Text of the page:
Remember the5x5 modules alignment pattern that we cover? Its height is 5 modules – not exactly the 4 modules height we love for the QR code units. This causes the perfect structures of 2×4 units to break into a jigsaw pattern. So if your canvas longer side is horizontal, the upper edge will cut too many units, the result? – Too many units will be corrupted and no reader will be able to read this.

Here is the way the units of data are arranged in version 2. I used here version 2 for simplicity. The units are numbered from 1 to 28 – which is the number of data units in version 2. The remaining unnumbered data units are the Reed-Solomon additional data added for providing us the security to remove parts of the data. Note you can remove units from the added security data, from original data or both. All it matters for the QR code is how many units are affected by your canvas (or your picture once you draw it).

Also note that 7 modules are left free – not belonging to any unit. This is redundant data and nobody uses it.

Now you can easily see that in higher versions when the upper side of your rectangle is wide, your canvas edge will split apart many units because of the jigsaw created, and by this corrupting actually much more units than when the horizontal side of the rectangle is narrow. Luckily for us the vertical direction still keeps on straight lines borders.

The ‘Golden Area’ rules

So here are the rules to maximize your drawing area on a QR code.
1 – Start at the single corner without the finder pattern.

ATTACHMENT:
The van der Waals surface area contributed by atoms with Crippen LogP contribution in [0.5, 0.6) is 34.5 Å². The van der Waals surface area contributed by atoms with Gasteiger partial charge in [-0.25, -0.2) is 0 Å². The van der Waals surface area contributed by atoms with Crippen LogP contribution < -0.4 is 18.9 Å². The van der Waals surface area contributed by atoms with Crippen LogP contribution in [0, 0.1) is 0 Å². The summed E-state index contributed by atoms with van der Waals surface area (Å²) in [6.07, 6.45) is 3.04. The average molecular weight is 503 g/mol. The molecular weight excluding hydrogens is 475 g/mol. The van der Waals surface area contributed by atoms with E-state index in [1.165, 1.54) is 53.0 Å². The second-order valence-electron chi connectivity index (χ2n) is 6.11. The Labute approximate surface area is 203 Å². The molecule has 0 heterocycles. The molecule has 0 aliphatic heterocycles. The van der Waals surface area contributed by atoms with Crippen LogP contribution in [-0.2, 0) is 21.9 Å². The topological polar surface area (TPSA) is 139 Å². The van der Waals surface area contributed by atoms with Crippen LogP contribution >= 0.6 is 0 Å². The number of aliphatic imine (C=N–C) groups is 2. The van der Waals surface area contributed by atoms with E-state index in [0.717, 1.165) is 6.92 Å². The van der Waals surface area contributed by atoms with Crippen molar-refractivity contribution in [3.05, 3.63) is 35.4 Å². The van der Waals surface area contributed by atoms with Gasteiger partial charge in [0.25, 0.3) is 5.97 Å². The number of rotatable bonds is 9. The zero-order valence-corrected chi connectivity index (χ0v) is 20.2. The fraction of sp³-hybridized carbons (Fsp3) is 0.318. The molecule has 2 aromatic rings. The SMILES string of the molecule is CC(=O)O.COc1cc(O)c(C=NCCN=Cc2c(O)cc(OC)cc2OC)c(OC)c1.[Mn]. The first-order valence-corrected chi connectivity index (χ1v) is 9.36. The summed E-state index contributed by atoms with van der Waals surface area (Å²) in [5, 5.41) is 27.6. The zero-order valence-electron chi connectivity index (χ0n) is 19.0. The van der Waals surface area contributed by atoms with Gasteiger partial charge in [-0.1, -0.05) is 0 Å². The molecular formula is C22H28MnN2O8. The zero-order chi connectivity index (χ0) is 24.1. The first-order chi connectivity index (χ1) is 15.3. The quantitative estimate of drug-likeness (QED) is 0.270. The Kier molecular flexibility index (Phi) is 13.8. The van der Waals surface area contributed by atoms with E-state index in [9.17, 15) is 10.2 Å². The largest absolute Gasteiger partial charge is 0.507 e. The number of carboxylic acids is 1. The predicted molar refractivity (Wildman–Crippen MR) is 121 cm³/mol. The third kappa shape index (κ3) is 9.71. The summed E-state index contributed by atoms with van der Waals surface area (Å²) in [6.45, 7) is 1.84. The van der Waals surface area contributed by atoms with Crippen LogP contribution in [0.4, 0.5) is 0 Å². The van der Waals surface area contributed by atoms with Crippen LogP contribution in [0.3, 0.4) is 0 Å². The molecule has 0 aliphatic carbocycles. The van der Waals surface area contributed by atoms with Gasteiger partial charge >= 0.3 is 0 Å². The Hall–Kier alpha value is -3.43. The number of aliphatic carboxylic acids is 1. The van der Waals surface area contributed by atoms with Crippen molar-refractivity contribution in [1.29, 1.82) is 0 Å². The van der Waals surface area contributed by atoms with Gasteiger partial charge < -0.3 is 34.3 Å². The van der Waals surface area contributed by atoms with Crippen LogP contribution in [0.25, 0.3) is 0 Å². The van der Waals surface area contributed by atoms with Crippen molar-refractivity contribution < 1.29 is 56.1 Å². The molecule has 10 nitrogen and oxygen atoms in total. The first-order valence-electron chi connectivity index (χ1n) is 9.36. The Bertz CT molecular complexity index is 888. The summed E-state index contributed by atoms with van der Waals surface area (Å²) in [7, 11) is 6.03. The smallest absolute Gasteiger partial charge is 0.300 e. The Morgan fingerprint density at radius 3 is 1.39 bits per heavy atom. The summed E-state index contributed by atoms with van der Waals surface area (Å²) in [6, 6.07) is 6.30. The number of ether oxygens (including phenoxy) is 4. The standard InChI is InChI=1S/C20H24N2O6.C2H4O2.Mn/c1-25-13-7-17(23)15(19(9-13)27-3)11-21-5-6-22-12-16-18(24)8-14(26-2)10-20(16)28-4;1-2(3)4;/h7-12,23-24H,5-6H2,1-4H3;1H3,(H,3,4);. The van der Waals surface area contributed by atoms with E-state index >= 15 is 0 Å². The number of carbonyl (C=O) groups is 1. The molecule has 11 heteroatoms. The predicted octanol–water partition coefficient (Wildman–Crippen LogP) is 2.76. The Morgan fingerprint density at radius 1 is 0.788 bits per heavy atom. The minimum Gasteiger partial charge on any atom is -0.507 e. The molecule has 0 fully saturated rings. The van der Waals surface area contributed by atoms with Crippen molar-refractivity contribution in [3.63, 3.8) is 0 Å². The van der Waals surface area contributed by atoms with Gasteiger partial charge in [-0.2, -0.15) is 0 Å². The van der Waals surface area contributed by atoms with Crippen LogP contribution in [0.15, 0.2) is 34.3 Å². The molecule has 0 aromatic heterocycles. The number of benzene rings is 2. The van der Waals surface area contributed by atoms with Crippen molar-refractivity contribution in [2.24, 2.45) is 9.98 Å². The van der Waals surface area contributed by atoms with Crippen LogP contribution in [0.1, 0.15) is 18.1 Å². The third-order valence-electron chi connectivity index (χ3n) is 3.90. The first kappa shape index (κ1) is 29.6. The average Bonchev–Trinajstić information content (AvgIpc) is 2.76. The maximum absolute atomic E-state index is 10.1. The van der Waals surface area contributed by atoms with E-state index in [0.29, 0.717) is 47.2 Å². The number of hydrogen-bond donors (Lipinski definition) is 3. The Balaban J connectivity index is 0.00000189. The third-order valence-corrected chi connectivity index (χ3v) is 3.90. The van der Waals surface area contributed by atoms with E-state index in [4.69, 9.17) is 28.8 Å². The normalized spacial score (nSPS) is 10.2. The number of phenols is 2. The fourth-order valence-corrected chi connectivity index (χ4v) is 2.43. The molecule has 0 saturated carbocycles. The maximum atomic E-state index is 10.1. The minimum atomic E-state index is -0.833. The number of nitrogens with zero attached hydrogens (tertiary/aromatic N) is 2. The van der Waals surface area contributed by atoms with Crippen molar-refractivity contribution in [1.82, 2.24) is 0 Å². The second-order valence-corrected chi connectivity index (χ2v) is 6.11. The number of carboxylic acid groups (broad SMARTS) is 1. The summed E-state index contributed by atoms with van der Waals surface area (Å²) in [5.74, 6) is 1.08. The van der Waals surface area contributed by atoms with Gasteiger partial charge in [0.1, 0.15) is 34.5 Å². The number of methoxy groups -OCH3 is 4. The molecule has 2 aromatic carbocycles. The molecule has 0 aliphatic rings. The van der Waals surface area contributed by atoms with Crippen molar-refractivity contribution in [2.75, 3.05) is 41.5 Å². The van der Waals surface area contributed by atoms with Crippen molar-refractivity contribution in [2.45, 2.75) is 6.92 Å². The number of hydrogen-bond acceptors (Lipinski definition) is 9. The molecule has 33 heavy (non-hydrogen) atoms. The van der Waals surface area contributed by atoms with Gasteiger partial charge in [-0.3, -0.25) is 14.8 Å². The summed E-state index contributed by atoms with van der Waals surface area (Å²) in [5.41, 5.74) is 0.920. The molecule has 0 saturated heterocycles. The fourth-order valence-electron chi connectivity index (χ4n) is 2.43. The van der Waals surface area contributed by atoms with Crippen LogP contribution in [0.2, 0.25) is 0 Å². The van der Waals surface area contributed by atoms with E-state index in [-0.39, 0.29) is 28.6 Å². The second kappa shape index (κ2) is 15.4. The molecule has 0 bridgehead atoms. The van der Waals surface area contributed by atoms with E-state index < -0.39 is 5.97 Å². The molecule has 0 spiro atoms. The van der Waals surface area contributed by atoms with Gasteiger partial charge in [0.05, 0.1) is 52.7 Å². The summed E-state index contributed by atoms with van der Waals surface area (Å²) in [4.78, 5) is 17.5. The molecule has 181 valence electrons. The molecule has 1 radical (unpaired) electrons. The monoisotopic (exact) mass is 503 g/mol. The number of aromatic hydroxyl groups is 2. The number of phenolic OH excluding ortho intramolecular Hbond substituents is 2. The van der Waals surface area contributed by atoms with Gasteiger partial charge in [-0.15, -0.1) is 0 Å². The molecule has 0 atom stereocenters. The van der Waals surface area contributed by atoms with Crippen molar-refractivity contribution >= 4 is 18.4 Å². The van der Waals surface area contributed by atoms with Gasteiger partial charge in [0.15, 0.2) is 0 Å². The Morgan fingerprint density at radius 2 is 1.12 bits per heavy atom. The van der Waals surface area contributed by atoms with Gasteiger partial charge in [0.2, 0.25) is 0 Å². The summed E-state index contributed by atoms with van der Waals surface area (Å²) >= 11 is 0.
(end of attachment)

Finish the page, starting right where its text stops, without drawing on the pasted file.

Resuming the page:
2 – Position the rectangle in a ‘portrait’ mode – long side goes up.
3 – Start with aligning the right bottom corner of the canvas with the QR code corner.
4 – Check that the horizontal side of rectangle has an even number of modules in width.
5 – You can shift the rectangle in steps of two modules to the left (as long as the guide pattern is still covered- otherwise the rectangle area must diminish).
6 – You can try taking it 4 modules up (jigsaw pattern at the bottom might interrupt here).
7 – Do not forget to be below the permitted corruption area derived from the version number, and the security level.

Of course if you can break the rectangle borders to match better the real border units, you will improve by this the decoding rate, without scaling down your design.

About eismann oreilly

Recently bumped into QR codes, that ignited my imagination. The more I learn about them the more potential and possibilities are unveiled. With some help from your imagination we may find ourselves in a new world...
This entry was posted in designed QR codes, Qr code anatomy, QR codes, security level and tagged , , . Bookmark the permalink.

2 Responses to QR Codes Variety – Part two

  1. Great article but it’s really worth pointing out that the most important thing for a QR Code is that they scan. May seem obvious but printing a QR code onto something and then reducing the possibility that the user can actually scan it is surely worse than not printing it at all !

    • Thanks for opening my eyes – I do not of course corrupt QR codes for the sake of it. The intention behind putting white rectangles on QR codes and corrupting these rectangles info is for enabling designers to draw there their graphics. See http://qrarts.com/ and http://www.qrlicious.com/showcase/ for examples of decorated QR codes. It was so obvious to me that I did not highlight this point enough. I will take care of this future posts.
      Thanks again.